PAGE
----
Early in 2367 Lani received her notice of acceptance for the fall Academy class. She was ecstatic, overwhelmed and humbled by the prospect. For a young woman who had never gone further than the capitol, Lani had to pinch herself to confirm the reality that she would journey to Earth. Anzen was certain that the Prophets would forgive the pride he felt and would guide him as he watched his daughter make her own life so far away from home. Tragedy struck in the summer, just weeks before the start of the semester. Lani’s mother, called to a birthing, had been caught in a crossfire between a Cardassian patrol and a Bajroan Resistance cell. Devastated by her mother’s death and worried about how her father and brother would fare if she left, Lani informed the Academy that she would not be able to attend. She was deeply touched to receive a letter from the Superintendent of the Academy offering condolences to the family and informing her that when she was ready to accept, she need only petition for activation of entrance. She had not expected such kindness from and alien institution, but put the letter and thoughts of the Academy aside for the next year as she and her family mourned Ashaya’s death and adjusted to their loss.
First Year SFA 2369-2370
Concerned that Lani would forfeit her opportunity to go to Earth, Anzen began to encourage her to enter the Academy in the fall of 2369. Lani, at first resisted, then she resented, and finally realized that her father was right. She petitioned and received her entrance letter. This time her anticipation and excitement were laced with melancholy and a measure of self-doubt. The Academy was larger than Lani had imagined–and she imagined that it was quite large. The members of her squad seemed nice, her instructors were knowledgeable and demanding, the Academy was a place of endless wonders with technology, people and experiences she had never thought to imagine. She wanted to be there, to be a part of this wonderful institution, but she found herself holding back. There were more than a few times that she wondered if she really belonged at the Academy. Most of the cadets had strong sciences and technical backgrounds; her experiences seemed inadequate by comparison. Further, she was intimidated by the reputation and stereotypes that were coming to rest on her Bajoran shoulders. Everyone seemed to assume that she had been a heroic Amazon resistance fighter a la Neydani Velia or else a monastic like former Vedek Nev Reoh. She felt she couldn’t live up to expectations and wasn’t sure she wanted to, anyway. It made her uncomfortable that some people treated her like she was a keg of dynamite or felt they had to whisper and bow like they were in church. So she studied hard and kept to herself. Her one indulgence was to explore the Academy gardens and wooded areas. It reminded her of home and life before her mother’s death, a time when no one expected her to be anything other than herself. Her favorite spot was a small clearing just outside of the main grounds near a large bay tree. Protected by a tumble of lupine and blackberry on the windward side, looking across the water to the northeast, she easily slipped into a meditative state. It was at one of these times that Boothby discovered a new “statue” in the area he had designated for replanting. Aware of the new presence, Lani thanked the Prophets for their guidance and released herself from meditation.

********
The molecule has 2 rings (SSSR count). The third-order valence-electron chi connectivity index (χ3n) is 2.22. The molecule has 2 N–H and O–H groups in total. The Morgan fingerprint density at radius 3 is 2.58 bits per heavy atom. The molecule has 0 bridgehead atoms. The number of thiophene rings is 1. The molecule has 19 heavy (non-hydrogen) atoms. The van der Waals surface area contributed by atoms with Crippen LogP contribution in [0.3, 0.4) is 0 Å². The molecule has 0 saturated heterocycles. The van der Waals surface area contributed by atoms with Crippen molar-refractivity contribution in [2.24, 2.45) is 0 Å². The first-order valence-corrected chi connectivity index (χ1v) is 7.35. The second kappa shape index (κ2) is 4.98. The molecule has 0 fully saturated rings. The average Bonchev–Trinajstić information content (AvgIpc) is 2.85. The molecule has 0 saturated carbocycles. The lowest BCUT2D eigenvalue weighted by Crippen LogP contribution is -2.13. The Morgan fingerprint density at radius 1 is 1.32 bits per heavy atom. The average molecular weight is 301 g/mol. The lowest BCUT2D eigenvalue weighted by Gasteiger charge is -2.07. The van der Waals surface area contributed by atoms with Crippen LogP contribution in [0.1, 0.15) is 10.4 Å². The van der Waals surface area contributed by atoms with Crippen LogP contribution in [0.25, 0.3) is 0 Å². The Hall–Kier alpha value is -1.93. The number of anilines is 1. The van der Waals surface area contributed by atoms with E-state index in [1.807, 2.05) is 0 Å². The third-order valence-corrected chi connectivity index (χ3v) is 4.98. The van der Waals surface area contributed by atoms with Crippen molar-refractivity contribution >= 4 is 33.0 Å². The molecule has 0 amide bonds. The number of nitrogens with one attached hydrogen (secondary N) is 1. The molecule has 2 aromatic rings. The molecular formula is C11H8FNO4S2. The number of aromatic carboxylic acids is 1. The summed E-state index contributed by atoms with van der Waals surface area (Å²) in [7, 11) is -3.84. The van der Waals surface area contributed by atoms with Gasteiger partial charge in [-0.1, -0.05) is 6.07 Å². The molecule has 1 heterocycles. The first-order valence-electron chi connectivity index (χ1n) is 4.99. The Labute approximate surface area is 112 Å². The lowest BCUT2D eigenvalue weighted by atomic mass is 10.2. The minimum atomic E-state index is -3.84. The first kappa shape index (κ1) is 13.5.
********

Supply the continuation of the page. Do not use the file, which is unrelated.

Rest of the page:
Boothby was unlike anyone she had met on Earth. Taciturn but wry. A wiry old man who seemed eternally young. Bitingly sharp and warmly curious in a way that hinted at layers upon layers of past and future lives. He looked her up and down and informed her that he was planning to “redo” the area—unless it would disturb her meditations. He said it kindly, without putting a burden on Lani. While she would not have presumed to lecture the vedek in charge of the monastery garden on its design, she felt perfectly comfortable describing to Boothby why the site was such a perfect meditation spot. Then, realizing that she was being, perhaps, too effusive she stopped to gauge the reaction. “Come back to me with an alternative, Miss Yidam.” That was it. Boothby walked down the path leaving Lani to ponder what she was going to do next. It took only a week of meditations to realize that she had received a test and a gift and whether it was from a quixotic human or the Prophets was beside the point. In two weeks she formulated a general proposal to create a Bajoran meditation garden honoring the friendship represented by the Bajoran cadet program. As Lani worked on the garden plan she began talking more and more with Boothby to learn about the microclimates, soils and potential planting materials. Boothby had questions for Lani, too. She was surprised how much she was willing to open up to him and how much less burdened she felt afterwards. And the effect wasn’t limited to the time she spent on the grounds. She started to get to know her Quadmates and became more involved in all sorts of aspects of Academy life. The year now seemed to be moving more quickly than Lani would have thought possible. Finals came and went. Her scores were good (in the middle to lower middle of her class) and she ended the year knowing that she’d continue her work on the garden during her summer break on Bajor.